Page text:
For at least the next year, Enzium, a small start-up biotechnology company, will be taking residence on the third floor of University of the Sciences’ McNeil Science and Technology Center. Enzium is leasing the space for manufacturing and further development of fluorescent reagent kits for selective detection of protease enzyme activity.
USciences biology chair Dr. Peter B. Berget, a cofounder of the company when he was at Carnegie Mellon University, was instrumental in establishing its presence at USciences. Together with cofounder and CEO Crystal Falco, Enzium offers a handful of off-the-shelf fluorescence-based detection kits and is finishing development of a custom reagent service based on its proprietary technology.
The establishment of a start-up company at USciences is a first for the University. In addition to adding a new dimension to the campus from a research and entrepreneurial aspect, the company will provide exposure to students interested in gaining behind-the-scenes insight into the business world.
“Students have a lot of natural curiosity and interest in entrepreneurism in biotechnology. I think this provides them with some access to get answers to their questions,” Dr. Berget said.
Currently, Enzium is packaging protease detection kits for research and development applications in academic labs, government labs, and commercial labs. Enzium reagents are unique compared to competitors’ because they are based on an engineered protein platform and can incorporate very long protease recognition sequences. This unique platform allows Enzium to quickly build very selective reagents for difficult to detect proteases using the proteases’ natural substrates.
“We’re a little bit different,” said Falco. “We can be much more selective with the enzyme targets. Proteases look for what are called amino acid recognition sequences. Our competitors can build in very short amino acid sequences but it turns out a lot of proteases like longer sequences and that is something only we can accommodate.”
The kits retail between $650 and $750, and depending on the research application used, researchers can get anywhere from 100 to 400 samples tested with one kit.
On a parallel track, Dr. Berget’s research lab at the University is aiming to develop biosensor reagents for new proteases that can then be licensed to the company.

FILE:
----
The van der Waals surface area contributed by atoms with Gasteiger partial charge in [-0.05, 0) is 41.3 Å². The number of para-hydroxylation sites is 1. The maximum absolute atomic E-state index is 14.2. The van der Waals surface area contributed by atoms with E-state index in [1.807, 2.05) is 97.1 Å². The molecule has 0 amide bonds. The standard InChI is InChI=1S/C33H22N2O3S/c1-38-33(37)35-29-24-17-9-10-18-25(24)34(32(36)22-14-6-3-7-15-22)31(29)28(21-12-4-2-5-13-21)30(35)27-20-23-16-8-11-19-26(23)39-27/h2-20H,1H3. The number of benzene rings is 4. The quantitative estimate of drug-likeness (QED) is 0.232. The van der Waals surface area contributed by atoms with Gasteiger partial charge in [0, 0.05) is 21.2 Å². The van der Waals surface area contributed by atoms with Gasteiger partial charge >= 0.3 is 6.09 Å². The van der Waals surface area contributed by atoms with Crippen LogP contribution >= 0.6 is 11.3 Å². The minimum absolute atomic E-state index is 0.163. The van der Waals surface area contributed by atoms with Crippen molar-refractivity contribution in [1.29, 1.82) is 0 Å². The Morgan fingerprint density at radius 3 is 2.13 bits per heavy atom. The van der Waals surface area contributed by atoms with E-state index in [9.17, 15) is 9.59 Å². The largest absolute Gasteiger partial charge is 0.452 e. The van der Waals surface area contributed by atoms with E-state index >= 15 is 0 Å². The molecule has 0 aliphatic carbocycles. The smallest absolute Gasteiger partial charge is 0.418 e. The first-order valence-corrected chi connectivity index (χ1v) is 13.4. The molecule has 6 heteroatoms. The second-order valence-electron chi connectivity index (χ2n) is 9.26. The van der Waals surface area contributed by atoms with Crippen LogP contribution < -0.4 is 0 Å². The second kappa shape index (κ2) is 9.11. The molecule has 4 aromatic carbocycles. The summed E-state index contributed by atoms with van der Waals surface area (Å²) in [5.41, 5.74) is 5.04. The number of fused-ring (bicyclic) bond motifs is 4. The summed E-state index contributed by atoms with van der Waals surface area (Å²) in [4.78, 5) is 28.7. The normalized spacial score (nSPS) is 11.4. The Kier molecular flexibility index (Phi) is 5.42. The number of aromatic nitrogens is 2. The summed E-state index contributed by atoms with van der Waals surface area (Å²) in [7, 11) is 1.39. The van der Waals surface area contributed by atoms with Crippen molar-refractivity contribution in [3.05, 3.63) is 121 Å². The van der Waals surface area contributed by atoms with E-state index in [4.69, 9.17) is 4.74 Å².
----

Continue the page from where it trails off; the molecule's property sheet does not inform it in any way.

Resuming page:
“Enzium hopes to have the opportunity to collaborate with academic and commercial labs, while the company looks for licensable technologies that have high commercial potential,” Falco said. “Sometimes those things [academic and commercial projects] overlap but oftentimes they don’t, but we can assume at some point we will have some converging interests.”
In just the few short weeks Falco has been at USciences, she has already informally talked to students answering questions on business models and start-up company strategies in general. She indicated that there might be student internship opportunities with Enzium as the business grows.
In addition to the research space provided by the University, Enzium is receiving backing from BioAdvance through its Greenhouse Fund. “Enzium is one of the first BioAdvance companies from outside of Philadelphia to be attracted to the area,” Falco said of the funding.
“I know USciences president Dr. Helen Giles-Gee is interested in university – corporate partnerships and this might be a sign of things to come,” Dr. Berget said. “I think it’s a win all around, and I’m glad it got started.”
When asked whether Dr. Berget’s view was correct, President Giles-Gee said, “You bet! Past history has shown that University of the Sciences has fomented innovators and start-up businesses. We want to capitalize on the core research strengths of the University in ways that generate benefits for faculty and students, incubating and developing businesses as well as the economic development of the region. I am very pleased with what Dr. Berget and associates are doing here.”